Running an alternative high school program, as I wrote about in the September issue of Educational Leadership, teaches invaluable lessons, especially where engaging families are concerned.
I’m now the principal of the Blackstone Innovation School, a large and diverse elementary school in Boston, but issues of lack of voice and marginalization are never absent from the equation. Nearly half of our students are English language learners. We have a cohort of students with multiple disabilities. Over 65 percent of our students come from families who are considered low income.
I cite those figures as a reminder of the many challenges today’s students face that have the potential to become barriers to success. To combat that possibility, it is critical that educators work to ensure that families are closely engaged in their children’s education—that they and the community more broadly come to see the learning space as their own.
Too many caregivers are made to feel their role is simply to drop off and pick up their children at the schoolhouse doors. My objective in my new position will be to open the school—and my office—to caregivers. Healthy schools that aim to empower communities and reverse the trajectories of failure must value parents’ input, honor their cultural knowledge and experience, and enlist their expertise in the development of their children.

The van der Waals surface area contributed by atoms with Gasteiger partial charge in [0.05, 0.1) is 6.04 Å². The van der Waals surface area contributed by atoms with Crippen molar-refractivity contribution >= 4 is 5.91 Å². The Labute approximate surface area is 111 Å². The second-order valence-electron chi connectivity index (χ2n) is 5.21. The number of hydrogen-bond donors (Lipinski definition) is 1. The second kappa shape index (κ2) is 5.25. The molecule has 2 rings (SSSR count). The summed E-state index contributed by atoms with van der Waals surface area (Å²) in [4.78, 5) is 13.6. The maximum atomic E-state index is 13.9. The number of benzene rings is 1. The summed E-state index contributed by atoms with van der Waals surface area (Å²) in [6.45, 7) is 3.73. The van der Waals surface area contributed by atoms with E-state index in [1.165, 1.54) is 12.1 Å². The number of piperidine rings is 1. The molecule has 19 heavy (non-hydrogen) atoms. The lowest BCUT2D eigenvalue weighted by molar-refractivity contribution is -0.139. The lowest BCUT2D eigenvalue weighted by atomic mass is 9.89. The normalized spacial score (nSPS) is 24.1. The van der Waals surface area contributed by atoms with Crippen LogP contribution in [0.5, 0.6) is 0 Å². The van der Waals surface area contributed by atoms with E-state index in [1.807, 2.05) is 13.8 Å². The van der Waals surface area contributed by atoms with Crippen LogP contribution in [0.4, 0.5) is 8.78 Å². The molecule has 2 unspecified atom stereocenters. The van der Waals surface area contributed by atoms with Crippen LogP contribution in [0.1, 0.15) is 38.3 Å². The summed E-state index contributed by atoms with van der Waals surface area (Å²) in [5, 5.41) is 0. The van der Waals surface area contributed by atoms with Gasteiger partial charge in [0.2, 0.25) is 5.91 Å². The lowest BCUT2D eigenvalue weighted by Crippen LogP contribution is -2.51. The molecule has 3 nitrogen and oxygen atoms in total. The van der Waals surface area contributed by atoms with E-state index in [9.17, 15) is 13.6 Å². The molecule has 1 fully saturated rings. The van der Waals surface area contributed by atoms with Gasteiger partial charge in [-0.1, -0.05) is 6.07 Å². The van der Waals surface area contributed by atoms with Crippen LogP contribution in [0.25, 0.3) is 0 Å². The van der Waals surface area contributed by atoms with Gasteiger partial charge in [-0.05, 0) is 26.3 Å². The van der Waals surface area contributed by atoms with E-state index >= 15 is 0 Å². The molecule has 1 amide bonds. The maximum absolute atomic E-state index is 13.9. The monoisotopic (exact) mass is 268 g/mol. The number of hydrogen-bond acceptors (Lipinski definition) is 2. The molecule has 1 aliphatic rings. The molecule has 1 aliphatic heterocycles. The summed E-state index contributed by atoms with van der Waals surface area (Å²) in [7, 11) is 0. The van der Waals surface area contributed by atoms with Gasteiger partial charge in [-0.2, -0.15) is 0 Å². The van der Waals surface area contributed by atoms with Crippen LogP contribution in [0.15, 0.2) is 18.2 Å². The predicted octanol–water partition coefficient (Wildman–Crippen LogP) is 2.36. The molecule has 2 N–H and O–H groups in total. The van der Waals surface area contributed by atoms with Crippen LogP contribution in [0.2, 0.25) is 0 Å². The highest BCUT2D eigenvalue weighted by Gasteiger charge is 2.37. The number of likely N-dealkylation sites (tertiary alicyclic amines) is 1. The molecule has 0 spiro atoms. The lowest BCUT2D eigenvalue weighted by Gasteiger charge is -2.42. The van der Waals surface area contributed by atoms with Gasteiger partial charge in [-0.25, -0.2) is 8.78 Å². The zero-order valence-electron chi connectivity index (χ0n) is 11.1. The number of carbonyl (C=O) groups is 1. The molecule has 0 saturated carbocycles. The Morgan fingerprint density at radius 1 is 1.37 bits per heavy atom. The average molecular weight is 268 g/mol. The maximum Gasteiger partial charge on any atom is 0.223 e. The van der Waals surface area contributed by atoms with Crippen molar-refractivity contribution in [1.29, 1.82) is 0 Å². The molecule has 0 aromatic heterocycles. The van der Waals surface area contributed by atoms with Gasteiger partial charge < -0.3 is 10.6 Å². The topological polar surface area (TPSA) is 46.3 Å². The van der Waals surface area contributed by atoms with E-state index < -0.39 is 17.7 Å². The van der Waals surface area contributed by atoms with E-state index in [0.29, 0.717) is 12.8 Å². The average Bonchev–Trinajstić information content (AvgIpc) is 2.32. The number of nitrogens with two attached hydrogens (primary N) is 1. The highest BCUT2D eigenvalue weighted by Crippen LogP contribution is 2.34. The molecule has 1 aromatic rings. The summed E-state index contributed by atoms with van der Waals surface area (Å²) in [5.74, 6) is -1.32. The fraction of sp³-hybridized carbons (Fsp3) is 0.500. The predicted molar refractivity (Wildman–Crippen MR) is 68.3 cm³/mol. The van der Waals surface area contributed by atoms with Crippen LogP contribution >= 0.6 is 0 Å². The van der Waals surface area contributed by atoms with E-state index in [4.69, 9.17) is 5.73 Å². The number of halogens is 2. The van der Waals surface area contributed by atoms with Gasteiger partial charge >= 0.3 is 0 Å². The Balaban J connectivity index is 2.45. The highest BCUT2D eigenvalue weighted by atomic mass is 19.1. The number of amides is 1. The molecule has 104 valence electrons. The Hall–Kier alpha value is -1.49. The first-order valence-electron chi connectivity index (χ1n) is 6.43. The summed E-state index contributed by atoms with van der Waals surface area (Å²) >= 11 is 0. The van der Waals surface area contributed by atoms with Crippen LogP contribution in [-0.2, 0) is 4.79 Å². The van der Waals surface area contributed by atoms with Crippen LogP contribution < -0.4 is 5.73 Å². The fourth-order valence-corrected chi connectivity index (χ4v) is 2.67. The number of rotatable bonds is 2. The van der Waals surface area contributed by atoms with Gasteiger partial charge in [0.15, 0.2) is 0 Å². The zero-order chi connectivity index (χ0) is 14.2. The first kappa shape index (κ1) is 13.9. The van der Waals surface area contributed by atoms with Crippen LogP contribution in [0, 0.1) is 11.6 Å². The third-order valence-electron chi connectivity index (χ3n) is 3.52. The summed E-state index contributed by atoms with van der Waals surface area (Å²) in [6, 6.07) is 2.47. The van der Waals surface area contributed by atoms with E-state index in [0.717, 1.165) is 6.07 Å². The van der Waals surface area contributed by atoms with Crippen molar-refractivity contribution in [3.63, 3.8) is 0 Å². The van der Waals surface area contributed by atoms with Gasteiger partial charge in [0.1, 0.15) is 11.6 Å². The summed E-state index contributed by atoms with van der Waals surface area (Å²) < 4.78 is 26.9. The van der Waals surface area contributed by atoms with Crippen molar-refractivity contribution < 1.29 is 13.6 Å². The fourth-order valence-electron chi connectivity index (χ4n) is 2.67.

In my article for Educational Leadership, I wrote about the importance of opening up communication lines with the parents of struggling students, gaining their trust, and leveraging their expertise. In my new position, I plan to use those same lessons, uncovering and centering the concerns and possibilities of students’ families to enhance student learning and support. I’ve already made listening to parents and learning more about the school community the first orders of business. The Blackstone School is located in the historically Puerto Rican Boston neighborhood of Villa Victoria. That community is a source of cultural and organizational strength that we can’t afford to overlook.
A primary ingredient to student success is the knowledge, expertise, and caring of the adults entrusted to educate them. That is as true of their first teachers—their parents and caregivers—as it is for the ones they learn from in schools. While some of the challenges in my new school will differ from my last position, the importance of engaging and empowering families is a constant. I can think of few endeavors more humbling, or with the potential for more lasting impact, than working in service of students, families and their communities. I look forward to sharing our journey with you.
Jamel Adkins-Sharif (email@example.com) is the principal of Blackstone Innovation School in Boston, and was formerly director of AIM Alternative Academy in Randolph, Massachusetts. A doctoral student at the University of Massachusetts-Boston, his research focuses on social justice leadership, race, and equity in schools.